McCain, Kerry Return to NH Campaign Trail
U.S. Sen. John Kerry recently received a photo of himself taking in the State of the Union while seated next to fellow Sen. John McCain. The print was a gift from McCain, who signed it, “The two losers, together again.”
Maybe so, Kerry conceded, before reminding the crowd that at least the two senators have a lifetime 3-0 record in winning the New Hampshire primary.
That was one of many anecdotes told by Kerry, McCain, and other speakers at Friday’s New Hampshire Primary Awards dinner benefiting the NH Institute of Politics & Political Library attended by a bi-partisan crowd of close to 500 veterans of first-in-the-nation primaries past. The dinner was held at the Brady Sullivan tower in Manchester.
Kerry joked that he and McCain had arrived in Manchester on the “Huntsman flight: Bypass Iowa, straight to New Hampshire.”
Gov. John Lynch, appearing one day after announcing he would not seek re-election next year, received a lengthy standing ovation from the crowd – not the last one he’s likely to receive over the coming sixteen months. The governor joked that he’d gotten himself in trouble last night by referring to his wife, Dr. Susan Lynch, as a lame duck first lady.
Meanwhile, guests greeted one another with jokes about how they’d heard the other was forming an exploratory committee for their own campaign to succeed Lynch. Several likely candidates were working the room, including Republican Ovide Lamontagne and Democrat Maggie Hassan.
Rep. Charlie Bass spoke about Sec. of State Bill Gardner, joking that Gardner’s mild-mannered demeanor masks “a devious and tactical mind” intent on doing whatever it takes to preserve the primary’s leadoff status.
The Washington Post’s Dan Balz spoke about the late David Broder, who was also honored at the dinner with an award received by his son, Josh Broder. Balz told a humorous story about how the senior Broder once missed the first 30 minutes of a 1980 presidential debate.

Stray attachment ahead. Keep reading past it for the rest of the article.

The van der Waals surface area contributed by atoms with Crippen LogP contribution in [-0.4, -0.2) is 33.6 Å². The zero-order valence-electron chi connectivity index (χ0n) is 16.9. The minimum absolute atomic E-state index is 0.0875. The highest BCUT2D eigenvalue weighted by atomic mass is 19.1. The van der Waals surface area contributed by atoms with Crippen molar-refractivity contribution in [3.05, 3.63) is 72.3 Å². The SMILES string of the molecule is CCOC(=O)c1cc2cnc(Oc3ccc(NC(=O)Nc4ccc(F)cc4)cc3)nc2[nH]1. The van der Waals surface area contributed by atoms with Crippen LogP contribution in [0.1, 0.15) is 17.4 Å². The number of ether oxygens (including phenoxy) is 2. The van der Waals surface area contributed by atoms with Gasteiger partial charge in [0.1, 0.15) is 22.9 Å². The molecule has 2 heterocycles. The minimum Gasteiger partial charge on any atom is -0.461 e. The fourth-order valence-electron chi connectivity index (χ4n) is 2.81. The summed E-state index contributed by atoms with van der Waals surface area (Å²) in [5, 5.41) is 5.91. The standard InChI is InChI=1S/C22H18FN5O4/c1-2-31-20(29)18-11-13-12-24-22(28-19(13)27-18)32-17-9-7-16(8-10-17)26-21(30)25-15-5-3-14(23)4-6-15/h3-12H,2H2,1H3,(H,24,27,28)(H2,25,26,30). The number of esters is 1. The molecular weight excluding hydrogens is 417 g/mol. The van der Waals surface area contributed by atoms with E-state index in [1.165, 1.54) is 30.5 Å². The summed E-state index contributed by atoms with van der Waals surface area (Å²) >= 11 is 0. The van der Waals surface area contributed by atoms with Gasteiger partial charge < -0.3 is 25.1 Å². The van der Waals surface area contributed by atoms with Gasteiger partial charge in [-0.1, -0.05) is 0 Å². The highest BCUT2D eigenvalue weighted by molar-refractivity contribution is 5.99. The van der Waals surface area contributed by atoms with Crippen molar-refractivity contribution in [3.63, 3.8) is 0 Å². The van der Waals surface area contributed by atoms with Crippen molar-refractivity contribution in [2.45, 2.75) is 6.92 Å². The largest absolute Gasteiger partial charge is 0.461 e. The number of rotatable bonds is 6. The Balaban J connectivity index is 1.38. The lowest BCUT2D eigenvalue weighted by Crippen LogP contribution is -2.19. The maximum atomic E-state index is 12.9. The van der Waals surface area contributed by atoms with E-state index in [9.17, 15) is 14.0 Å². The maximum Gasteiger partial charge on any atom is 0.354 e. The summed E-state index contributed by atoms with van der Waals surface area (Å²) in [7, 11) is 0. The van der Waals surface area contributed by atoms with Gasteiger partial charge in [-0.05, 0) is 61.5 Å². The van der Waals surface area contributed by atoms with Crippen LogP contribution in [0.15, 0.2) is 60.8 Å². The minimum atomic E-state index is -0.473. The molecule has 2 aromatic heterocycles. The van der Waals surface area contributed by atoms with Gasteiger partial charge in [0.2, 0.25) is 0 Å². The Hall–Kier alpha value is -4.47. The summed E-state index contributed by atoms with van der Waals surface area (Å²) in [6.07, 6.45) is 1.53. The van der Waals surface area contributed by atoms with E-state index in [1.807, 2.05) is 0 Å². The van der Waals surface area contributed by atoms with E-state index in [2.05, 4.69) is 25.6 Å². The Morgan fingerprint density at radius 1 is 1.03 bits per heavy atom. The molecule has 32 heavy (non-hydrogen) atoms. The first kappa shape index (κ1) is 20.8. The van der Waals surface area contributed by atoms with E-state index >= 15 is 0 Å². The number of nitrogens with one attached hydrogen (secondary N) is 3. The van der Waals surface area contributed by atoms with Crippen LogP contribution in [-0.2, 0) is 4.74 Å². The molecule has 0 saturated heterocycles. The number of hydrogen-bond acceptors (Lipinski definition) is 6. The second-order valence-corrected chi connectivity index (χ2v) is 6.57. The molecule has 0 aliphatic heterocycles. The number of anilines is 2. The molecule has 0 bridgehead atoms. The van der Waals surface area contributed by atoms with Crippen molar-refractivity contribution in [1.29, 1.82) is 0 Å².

In the evening’s longest remarks, Kerry credited New Hampshire with having made him “a hell of a better candidate.” Speaking without notes, Kerry listed campaign staff and made specific references to campaign stops at the Hampton Firehouse #2, the Dover VFW hall, and the Irish Rover bar. He recounted how then-Manchester Mayor Bob Baines fulfilled a pledge to endorse Kerry, delivering at a time when Kerry was down in the polls to Howard Dean. “He could’ve taken a duck but he didn’t,” Kerry said of Baines.
U.S. Sen. Kelly Ayotte recalled doing her first town hall event accompanied by McCain. After it was over, Ayotte said she told her husband, “Even if I lose, that was the experience of a lifetime.”
Both Kerry and McCain spoke about Vietnam, with McCain pointing out that come 2013, there will only be two remaining Vietnam vets serving in the senate: Kerry and himself. Kerry spoke of learning of the results of the 1968 NH primary while serving in Vietnam. Lamenting what he called today’s “desert of dialogue” in terms of political debate, Kerry pointed to the work he’d done with McCain in the 1990s on the POW/MIA committee to normalize relations with Vietnam as evidence that members of both parties are capable of working together. McCain mentioned how the U.S.S. John McCain – named for his father and grandfather – recently docked in Da Nang. “If you live long enough, anything is possible,” McCain said.
McCain couldn’t resist some straight talk, calling straw polls “a rip-off” and adding that Iowa’s straw poll was “the worst thing since ethanol.” The audience certainly got the reference.
Kerry joked that he’d only campaigned in New Hampshire one season, and that listening to McCain speak of his two tours here got “my juices flowing.” He praised the primary as a “proven process” that has served the nation “very effectively.”
On that point, there was not a bit of disagreement between the honorees or among the large, bi-partisan political crowd.
email@example.com, September 16, 2011